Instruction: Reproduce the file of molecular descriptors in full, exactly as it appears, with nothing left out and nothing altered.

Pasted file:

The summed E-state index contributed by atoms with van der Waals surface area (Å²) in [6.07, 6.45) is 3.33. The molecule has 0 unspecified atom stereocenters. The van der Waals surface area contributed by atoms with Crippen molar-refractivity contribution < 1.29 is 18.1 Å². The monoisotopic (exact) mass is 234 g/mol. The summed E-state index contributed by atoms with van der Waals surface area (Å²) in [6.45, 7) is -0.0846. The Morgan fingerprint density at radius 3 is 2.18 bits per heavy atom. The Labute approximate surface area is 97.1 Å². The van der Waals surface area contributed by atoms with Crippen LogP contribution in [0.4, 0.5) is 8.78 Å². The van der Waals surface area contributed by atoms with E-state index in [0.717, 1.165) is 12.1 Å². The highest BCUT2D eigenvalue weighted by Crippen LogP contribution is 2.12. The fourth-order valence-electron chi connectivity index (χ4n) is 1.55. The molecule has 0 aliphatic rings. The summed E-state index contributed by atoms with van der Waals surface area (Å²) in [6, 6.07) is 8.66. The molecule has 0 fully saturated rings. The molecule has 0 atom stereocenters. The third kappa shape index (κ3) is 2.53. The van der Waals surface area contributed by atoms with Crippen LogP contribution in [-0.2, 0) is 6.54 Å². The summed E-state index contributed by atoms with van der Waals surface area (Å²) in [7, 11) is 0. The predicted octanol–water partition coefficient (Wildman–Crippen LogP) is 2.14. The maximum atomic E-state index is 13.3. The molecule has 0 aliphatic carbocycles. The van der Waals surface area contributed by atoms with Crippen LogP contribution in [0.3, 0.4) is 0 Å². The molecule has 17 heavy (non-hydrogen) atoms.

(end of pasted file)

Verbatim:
The summed E-state index contributed by atoms with van der Waals surface area (Å²) in [6.07, 6.45) is 3.33. The molecule has 0 unspecified atom stereocenters. The van der Waals surface area contributed by atoms with Crippen molar-refractivity contribution < 1.29 is 18.1 Å². The monoisotopic (exact) mass is 234 g/mol. The summed E-state index contributed by atoms with van der Waals surface area (Å²) in [6.45, 7) is -0.0846. The Morgan fingerprint density at radius 3 is 2.18 bits per heavy atom. The Labute approximate surface area is 97.1 Å². The van der Waals surface area contributed by atoms with Crippen LogP contribution in [0.4, 0.5) is 8.78 Å². The van der Waals surface area contributed by atoms with E-state index in [0.717, 1.165) is 12.1 Å². The highest BCUT2D eigenvalue weighted by Crippen LogP contribution is 2.12. The fourth-order valence-electron chi connectivity index (χ4n) is 1.55. The molecule has 0 aliphatic rings. The summed E-state index contributed by atoms with van der Waals surface area (Å²) in [6, 6.07) is 8.66. The molecule has 0 fully saturated rings. The molecule has 0 atom stereocenters. The third kappa shape index (κ3) is 2.53. The van der Waals surface area contributed by atoms with Crippen LogP contribution in [-0.2, 0) is 6.54 Å². The summed E-state index contributed by atoms with van der Waals surface area (Å²) in [7, 11) is 0. The predicted octanol–water partition coefficient (Wildman–Crippen LogP) is 2.14. The maximum atomic E-state index is 13.3. The molecule has 0 aliphatic carbocycles. The van der Waals surface area contributed by atoms with Crippen LogP contribution in [0.3, 0.4) is 0 Å². The molecule has 17 heavy (non-hydrogen) atoms.